Eat less meat, save the world. In a (very simplified) nutshell, this is what Dr Rajendra Pachauri, the head of the Intergovernmental Panel on Climate Change, suggested at the Copenhagen summit last year. Rajendra has publicly shared this idea before–that if the world consumed less animal protein, we could significantly cut down methane emissions. At the summit Pachauri also took stabs at certain energy-consuming luxuries of the privileged, such as having iced drinks when dining out and using free, unlimited heating and air-conditioning when staying in hotels.
So when I came across an article this week in the Otago Daily Times about the truffle industry in New Zealand, it made me think of Dr. Pachuari. I wonder if he is aware of the continued decline of natural truffle stocks in France and Italy reportedly due to climate change, and whether or not as a vegetarian, he himself would indulge in natural declining stocks of a meatless delicacy.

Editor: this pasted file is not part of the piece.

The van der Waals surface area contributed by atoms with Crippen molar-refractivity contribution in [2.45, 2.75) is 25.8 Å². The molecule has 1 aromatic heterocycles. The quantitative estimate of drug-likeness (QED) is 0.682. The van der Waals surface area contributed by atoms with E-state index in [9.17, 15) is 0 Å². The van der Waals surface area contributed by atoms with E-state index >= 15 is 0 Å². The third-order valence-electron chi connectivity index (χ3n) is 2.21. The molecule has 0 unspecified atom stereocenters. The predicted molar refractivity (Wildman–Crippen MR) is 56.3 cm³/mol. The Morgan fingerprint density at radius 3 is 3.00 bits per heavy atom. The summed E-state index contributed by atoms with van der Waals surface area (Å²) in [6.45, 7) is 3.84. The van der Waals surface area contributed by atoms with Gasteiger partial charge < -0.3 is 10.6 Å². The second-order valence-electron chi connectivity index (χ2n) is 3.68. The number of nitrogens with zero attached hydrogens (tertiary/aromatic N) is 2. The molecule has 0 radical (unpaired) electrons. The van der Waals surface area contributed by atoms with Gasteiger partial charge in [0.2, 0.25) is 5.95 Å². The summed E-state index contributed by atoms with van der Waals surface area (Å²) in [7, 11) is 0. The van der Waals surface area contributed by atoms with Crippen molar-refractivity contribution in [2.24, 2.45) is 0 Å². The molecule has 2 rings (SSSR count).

Personally, if the opportunity to ‘truffle’ arises in the near future for me, I’d opt for trying the cultivated sort from the Pacific region. According to the article in the Otago Daily Times, ‘Having a sniff around the Kiwi truffle trade,’ in New Zealand, thanks to these new stocks and growing interest of local gourmands, (commercial varieties were first produced in 1993), the truffle industry continues to go from strength to strength:Enjoying this article? Click here to subscribe for full access. Just $5 a month.
‘The appetite for truffles in New Zealand, non-existent 20 years ago, has mushroomed to keep pace with a production that grows yearly. New Zealanders eat all of the truffles produced, and such is demand that prices here at times exceed those paid in Europe.’
I trust that with this much domestic support, there must be something particularly tempting about the New Zealand truffle.